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San Sebastián de los Reyes, Spain

Edelaar P.,Uppsala University | Edelaar P.,CSIC - Donana Biological Station | Alonso D.,Aranzadi Ringing Scheme | Lagerveld S.,Leiden University | And 2 more authors.
Journal of Evolutionary Biology | Year: 2012

Divergent selection stemming from environmental variation may induce local adaptation and ecological speciation whereas gene flow might have a homogenizing effect. Gene flow among populations using different environments can be reduced by geographical distance (isolation-by-distance) or by divergent selection stemming from resource use (isolation-by-ecology). We tested for and encountered phenotypic and genetic divergence among Spanish crossbills utilizing different species of co-occurring pine trees as their food resource. Morphological, vocal and mtDNA divergence were not correlated with geographical distance, but they were correlated with differences in resource use. Resource diversity has now been found to repeatedly predict crossbill diversity. However, when resource use is not 100% differentiated, additional characters (morphological, vocal, genetic) must be used to uncover and validate hidden population structure. In general, this confirms that ecology drives adaptive divergence and limits neutral gene flow as the first steps towards ecological speciation, unprevented by a high potential for gene flow. © 2012 The Authors. Journal of Evolutionary Biology © 2012 European Society For Evolutionary Biology. Source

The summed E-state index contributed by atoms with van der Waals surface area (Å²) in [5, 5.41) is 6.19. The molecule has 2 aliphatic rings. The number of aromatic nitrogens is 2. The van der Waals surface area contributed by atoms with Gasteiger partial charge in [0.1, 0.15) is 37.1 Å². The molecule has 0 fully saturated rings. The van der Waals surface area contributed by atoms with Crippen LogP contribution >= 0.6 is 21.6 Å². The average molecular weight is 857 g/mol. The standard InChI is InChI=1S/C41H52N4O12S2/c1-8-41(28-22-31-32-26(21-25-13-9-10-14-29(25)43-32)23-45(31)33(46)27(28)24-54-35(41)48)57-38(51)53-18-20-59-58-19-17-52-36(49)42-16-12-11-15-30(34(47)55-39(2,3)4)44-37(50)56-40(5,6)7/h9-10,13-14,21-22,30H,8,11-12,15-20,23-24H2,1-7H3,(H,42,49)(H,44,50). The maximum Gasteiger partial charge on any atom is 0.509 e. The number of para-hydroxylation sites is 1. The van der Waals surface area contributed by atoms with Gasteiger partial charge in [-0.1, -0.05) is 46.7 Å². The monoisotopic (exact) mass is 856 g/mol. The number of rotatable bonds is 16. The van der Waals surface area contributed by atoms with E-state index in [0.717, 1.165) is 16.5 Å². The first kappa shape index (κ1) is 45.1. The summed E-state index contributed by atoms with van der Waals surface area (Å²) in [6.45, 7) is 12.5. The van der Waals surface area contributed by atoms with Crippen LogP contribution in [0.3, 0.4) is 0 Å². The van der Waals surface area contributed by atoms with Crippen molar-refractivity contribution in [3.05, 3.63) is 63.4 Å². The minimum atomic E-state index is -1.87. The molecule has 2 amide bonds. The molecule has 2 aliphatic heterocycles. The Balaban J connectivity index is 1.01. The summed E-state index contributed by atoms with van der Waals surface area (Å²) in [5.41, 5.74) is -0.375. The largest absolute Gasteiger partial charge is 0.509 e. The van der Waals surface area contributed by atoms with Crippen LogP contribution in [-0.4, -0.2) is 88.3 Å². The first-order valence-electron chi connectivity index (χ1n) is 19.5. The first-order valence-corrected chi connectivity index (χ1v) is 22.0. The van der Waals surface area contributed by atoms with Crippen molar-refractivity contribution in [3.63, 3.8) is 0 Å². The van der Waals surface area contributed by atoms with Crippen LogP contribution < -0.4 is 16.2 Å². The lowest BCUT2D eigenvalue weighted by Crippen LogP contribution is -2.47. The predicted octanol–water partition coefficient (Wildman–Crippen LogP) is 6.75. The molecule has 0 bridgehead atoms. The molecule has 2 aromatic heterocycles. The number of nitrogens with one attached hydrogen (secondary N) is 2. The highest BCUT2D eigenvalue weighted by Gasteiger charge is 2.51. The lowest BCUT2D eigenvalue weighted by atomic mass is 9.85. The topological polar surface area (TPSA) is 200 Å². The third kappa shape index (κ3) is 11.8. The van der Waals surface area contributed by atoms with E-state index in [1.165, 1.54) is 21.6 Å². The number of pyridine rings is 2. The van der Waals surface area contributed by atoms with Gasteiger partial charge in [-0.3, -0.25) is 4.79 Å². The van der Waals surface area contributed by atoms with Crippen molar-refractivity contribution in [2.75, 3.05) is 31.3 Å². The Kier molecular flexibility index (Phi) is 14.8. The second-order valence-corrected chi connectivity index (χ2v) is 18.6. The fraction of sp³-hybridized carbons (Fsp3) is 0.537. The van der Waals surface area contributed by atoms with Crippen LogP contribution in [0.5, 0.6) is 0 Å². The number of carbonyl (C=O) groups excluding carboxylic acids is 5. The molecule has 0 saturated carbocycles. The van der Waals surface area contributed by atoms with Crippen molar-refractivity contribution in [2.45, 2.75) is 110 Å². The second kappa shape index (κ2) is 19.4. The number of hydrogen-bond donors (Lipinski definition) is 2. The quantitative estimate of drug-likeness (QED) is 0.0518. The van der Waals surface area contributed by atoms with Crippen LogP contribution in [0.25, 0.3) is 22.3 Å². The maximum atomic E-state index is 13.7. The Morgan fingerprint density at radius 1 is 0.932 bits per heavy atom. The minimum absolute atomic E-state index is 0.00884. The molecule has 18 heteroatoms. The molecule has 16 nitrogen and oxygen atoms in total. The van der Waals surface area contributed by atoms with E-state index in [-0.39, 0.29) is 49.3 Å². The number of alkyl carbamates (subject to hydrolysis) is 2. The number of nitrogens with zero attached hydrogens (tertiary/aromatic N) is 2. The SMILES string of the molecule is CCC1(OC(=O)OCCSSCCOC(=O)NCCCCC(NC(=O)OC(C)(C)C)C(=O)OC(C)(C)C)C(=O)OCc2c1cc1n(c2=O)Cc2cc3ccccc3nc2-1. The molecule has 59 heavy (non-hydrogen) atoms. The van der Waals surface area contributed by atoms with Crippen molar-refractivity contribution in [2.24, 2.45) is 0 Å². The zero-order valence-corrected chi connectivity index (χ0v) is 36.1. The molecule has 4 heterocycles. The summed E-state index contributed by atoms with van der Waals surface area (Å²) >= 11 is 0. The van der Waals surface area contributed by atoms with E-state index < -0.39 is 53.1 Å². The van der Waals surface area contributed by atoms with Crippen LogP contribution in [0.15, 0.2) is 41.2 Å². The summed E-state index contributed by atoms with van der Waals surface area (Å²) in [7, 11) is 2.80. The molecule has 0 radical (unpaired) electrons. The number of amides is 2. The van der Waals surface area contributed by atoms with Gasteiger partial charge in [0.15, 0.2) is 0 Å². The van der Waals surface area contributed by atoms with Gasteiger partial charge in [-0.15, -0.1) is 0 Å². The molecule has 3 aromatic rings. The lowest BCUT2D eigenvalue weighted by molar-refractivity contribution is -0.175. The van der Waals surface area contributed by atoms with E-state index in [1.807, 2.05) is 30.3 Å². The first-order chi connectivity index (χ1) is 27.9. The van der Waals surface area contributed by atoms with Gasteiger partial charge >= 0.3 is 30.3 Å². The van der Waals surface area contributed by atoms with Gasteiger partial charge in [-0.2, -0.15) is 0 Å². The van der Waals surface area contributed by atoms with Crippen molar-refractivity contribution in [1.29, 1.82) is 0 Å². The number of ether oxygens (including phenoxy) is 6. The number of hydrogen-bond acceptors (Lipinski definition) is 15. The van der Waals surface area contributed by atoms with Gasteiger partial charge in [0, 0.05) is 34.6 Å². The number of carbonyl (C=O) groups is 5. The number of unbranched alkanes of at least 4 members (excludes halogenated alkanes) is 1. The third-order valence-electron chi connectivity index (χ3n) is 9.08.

Bjorklund M.,Uppsala University | Alonso D.,Aranzadi Ringing Scheme | Edelaar P.,Uppsala University | Edelaar P.,Pablo De Olavide University | Edelaar P.,CSIC - Donana Biological Station
Biological Journal of the Linnean Society | Year: 2013